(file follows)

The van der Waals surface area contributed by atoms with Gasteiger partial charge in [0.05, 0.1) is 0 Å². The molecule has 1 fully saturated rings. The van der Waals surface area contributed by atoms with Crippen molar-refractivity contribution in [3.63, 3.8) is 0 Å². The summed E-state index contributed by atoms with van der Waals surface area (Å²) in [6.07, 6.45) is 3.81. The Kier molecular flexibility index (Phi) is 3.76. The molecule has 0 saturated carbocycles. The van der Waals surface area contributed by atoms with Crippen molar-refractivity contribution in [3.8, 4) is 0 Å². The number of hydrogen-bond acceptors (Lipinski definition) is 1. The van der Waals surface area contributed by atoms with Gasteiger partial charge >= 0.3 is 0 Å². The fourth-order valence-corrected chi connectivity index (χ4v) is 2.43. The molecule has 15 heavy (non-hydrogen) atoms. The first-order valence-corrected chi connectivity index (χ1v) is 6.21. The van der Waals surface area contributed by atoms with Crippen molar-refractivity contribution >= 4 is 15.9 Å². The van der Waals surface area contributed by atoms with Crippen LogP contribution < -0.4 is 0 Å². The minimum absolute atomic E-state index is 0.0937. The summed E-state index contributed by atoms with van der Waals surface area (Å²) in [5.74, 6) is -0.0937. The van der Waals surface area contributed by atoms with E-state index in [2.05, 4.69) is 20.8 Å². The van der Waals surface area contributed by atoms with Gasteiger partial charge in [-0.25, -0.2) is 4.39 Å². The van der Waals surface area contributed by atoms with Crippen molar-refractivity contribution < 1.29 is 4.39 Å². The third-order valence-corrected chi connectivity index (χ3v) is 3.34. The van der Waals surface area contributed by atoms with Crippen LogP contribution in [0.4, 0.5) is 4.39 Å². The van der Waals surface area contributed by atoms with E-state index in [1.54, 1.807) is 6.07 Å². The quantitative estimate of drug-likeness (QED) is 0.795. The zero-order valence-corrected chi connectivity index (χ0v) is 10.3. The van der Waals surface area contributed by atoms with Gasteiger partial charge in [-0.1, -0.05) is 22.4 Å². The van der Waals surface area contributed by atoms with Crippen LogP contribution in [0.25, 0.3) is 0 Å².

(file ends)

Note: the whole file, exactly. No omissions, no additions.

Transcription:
The van der Waals surface area contributed by atoms with Gasteiger partial charge in [0.05, 0.1) is 0 Å². The molecule has 1 fully saturated rings. The van der Waals surface area contributed by atoms with Crippen molar-refractivity contribution in [3.63, 3.8) is 0 Å². The summed E-state index contributed by atoms with van der Waals surface area (Å²) in [6.07, 6.45) is 3.81. The Kier molecular flexibility index (Phi) is 3.76. The molecule has 0 saturated carbocycles. The van der Waals surface area contributed by atoms with Crippen molar-refractivity contribution in [3.8, 4) is 0 Å². The number of hydrogen-bond acceptors (Lipinski definition) is 1. The van der Waals surface area contributed by atoms with Gasteiger partial charge >= 0.3 is 0 Å². The fourth-order valence-corrected chi connectivity index (χ4v) is 2.43. The molecule has 15 heavy (non-hydrogen) atoms. The first-order valence-corrected chi connectivity index (χ1v) is 6.21. The van der Waals surface area contributed by atoms with Crippen molar-refractivity contribution >= 4 is 15.9 Å². The van der Waals surface area contributed by atoms with Crippen LogP contribution < -0.4 is 0 Å². The minimum absolute atomic E-state index is 0.0937. The summed E-state index contributed by atoms with van der Waals surface area (Å²) in [5.74, 6) is -0.0937. The van der Waals surface area contributed by atoms with E-state index in [2.05, 4.69) is 20.8 Å². The van der Waals surface area contributed by atoms with Gasteiger partial charge in [-0.25, -0.2) is 4.39 Å². The van der Waals surface area contributed by atoms with Crippen molar-refractivity contribution < 1.29 is 4.39 Å². The third-order valence-corrected chi connectivity index (χ3v) is 3.34. The van der Waals surface area contributed by atoms with Crippen LogP contribution in [0.4, 0.5) is 4.39 Å². The van der Waals surface area contributed by atoms with E-state index in [1.54, 1.807) is 6.07 Å². The quantitative estimate of drug-likeness (QED) is 0.795. The zero-order valence-corrected chi connectivity index (χ0v) is 10.3. The van der Waals surface area contributed by atoms with Gasteiger partial charge in [-0.1, -0.05) is 22.4 Å². The van der Waals surface area contributed by atoms with Crippen LogP contribution in [0.25, 0.3) is 0 Å².